Tuesday, September 21, 2010

Circulating money, or not

The stock markets ended mixed today after the Federal Reserve announced they will keep the interest rate they charge the big banks at zero. This is intended to reassure investors that deflation will be held at bay but there was talk that the Fed would take other actions to stimulate the economy and they said they would pass on that.

The only other thing the Fed could do is buy paper off the market to reduce supply and inflate the value of existing holdings. Sweet if you don’t mind that they would just be printing money and passing it out to rich people. The same people that call Obama a wealth redistributing socialist want billions in free money printed for them because they can‘t drive the price up on their own. Surprisingly the Fed said no, this time.

So for now Wall Street is languishing in the doldrums just like Main Street. You see besides a money supply an economy needs to actually circulate the money or the economy can start to slow down and grind to a halt. On Main Street, the workers make things, get paid, go buy other things and the people selling those things hire more workers; you get the idea. Wall Street works by convincing people the products that they sell (things don’t really represent anything tangible) that these things will continue to go up in “value” and do that endlessly; you get the problem with that idea. If you don’t, you’re a Republican.

Banks aren’t loaning money because they can make more money doing high speed stock trading. Corporations are sitting on a trillion in cash because they are sure the stock market will crash and they can buy their own stock back for 10 cents on the dollar and make a killing when it rebounds. Assuming there is a rebound. The Fed refusing to bail them out may force them to consider making loans and building factories, maybe, unless they come up with a better scheme.

To end on a bit of good news; Obama is giving Larry Summers the boot (the economic adviser that was a prominent player in the Clinton Administration’s decriminalization (I mean deregulation) of Wall Street) , okay he’s quitting to spend more time in academia. Elizabeth Warren in, Larry Summers out.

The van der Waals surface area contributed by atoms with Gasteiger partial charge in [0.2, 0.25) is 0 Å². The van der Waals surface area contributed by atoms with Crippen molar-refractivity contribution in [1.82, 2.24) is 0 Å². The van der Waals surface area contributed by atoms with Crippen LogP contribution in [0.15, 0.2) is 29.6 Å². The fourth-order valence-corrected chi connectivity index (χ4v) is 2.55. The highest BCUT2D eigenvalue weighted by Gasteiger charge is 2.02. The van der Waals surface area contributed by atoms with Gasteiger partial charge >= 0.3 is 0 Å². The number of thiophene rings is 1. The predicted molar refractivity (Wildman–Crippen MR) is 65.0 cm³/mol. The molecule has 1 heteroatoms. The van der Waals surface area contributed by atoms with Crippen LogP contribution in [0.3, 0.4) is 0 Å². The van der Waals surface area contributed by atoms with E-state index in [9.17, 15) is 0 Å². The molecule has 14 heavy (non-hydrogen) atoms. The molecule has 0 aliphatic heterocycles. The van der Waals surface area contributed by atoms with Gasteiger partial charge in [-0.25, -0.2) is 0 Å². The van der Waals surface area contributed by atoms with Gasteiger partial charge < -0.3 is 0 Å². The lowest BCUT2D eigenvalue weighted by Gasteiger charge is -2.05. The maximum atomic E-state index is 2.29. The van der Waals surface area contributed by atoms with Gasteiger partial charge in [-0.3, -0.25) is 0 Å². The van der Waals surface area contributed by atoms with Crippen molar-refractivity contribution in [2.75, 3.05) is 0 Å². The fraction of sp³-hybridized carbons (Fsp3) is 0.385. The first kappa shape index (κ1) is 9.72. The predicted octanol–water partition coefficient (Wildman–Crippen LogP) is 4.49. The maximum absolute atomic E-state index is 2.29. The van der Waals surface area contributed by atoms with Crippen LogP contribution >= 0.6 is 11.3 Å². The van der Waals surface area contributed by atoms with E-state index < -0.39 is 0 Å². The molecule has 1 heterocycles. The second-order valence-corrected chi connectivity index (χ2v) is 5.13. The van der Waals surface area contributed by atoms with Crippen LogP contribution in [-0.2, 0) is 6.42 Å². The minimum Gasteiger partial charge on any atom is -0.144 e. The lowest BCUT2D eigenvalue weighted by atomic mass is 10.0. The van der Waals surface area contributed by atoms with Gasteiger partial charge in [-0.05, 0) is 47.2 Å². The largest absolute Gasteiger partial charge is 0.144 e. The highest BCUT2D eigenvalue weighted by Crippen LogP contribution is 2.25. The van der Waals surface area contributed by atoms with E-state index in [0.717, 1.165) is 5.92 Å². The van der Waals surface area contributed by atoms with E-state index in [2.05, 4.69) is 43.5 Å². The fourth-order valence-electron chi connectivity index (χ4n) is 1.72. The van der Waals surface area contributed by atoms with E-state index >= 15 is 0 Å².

Sounds good if the rumor the corporate media is circulating isn’t true that Obama is looking for a corporate hack to replace him. Likely it’s something corporate America is wishing for and not something they know for a fact. Elizabeth Warren was a surprise, maybe there will be more.  www.prairie2.com


Andrea Friedell said...

Oh, I hope so. I'm sitting on my money too, hoping for the same think.. to buy stock when it reaches $1.

Anonymous said...

Well if you truly are sitting on substantial sums consider putting your funds in a foreign currency like the Canadian dollar or the Swiss Frank because if the dollar is devalued from a 3rd crash as opposed to deflation your extra money won't be worth much if and when the bubble bursts. Some people also recommend buying gold. I've been paying extra on my mortgage for the last several years with what extra money I have saved so my reserves aren't much at this point. On the bright side I'll be done in a month and may actually have to consider what to do with extra money for the first time in my life. However leaving it in a US bank is not something I would recommend.

Anonymous said...

Is the Canadian dollar really independent of the US dollar to the extent it can retain value, in relation other world currencies, if (when) the US dollar tanks?

John Puma

prairie2 said...

The US is so big and dangerous that no place is safe. Gold does provide a sort of insurance policy against this but I certainly wouldn't put a lot of eggs in that basket.

Anonymous said...

"Is the Canadian dollar really independent of the US dollar to the extent it can retain value, in relation other world currencies, if (when) the US dollar tanks?"

Nothing is a sure thing but Canada's economy is more stable than ours if that is what you are after. By changing currency all you are really trying to do is preserve value. I wouldn't assume just because the US dollar crashes everything else will. That is just more myopic American exceptionalism. Not all governments have the house of cards we have here. Some countries still have regulations and protect their local industries. On the whole Swiss Francs may be safer than Canadian though I think spreading out between that and gold and Canadian dollars is the best bet. The Euro is what I could see going down with the dollar. And none of this matters if you don't have a lot of money but if you do its something I would consider. Some forecasters are predicting gold to go all the way to 2000/ounce by end of the year...if a crash does happen.

prairie2 said...

I would not recommend currency speculation as a hedge against a crash. Canada is living in the shadow of the US and the Swiss are even more so in the shadow of Europe. Gold is already high and is more likely to go down rather than up in crash whether or not it goes up to 2000 first. If you have a lot of cash, spreading out is not a bad strategy but don't think you can pick one thing that will pay off big. Likely they will all lose to some degree or another, that's why they call it a crash.

Anonymous said...

The big difference however is our debt levels. The size and degree is what sets us apart from many other countries and why if we crash we won't be taking everyone down with us. The countries that have protected their local economies and resisted complete deregulation of their financial systems will make it through relatively unharmed. Countries dependent on us like Mexico will feel it but many across the pond will do just fine.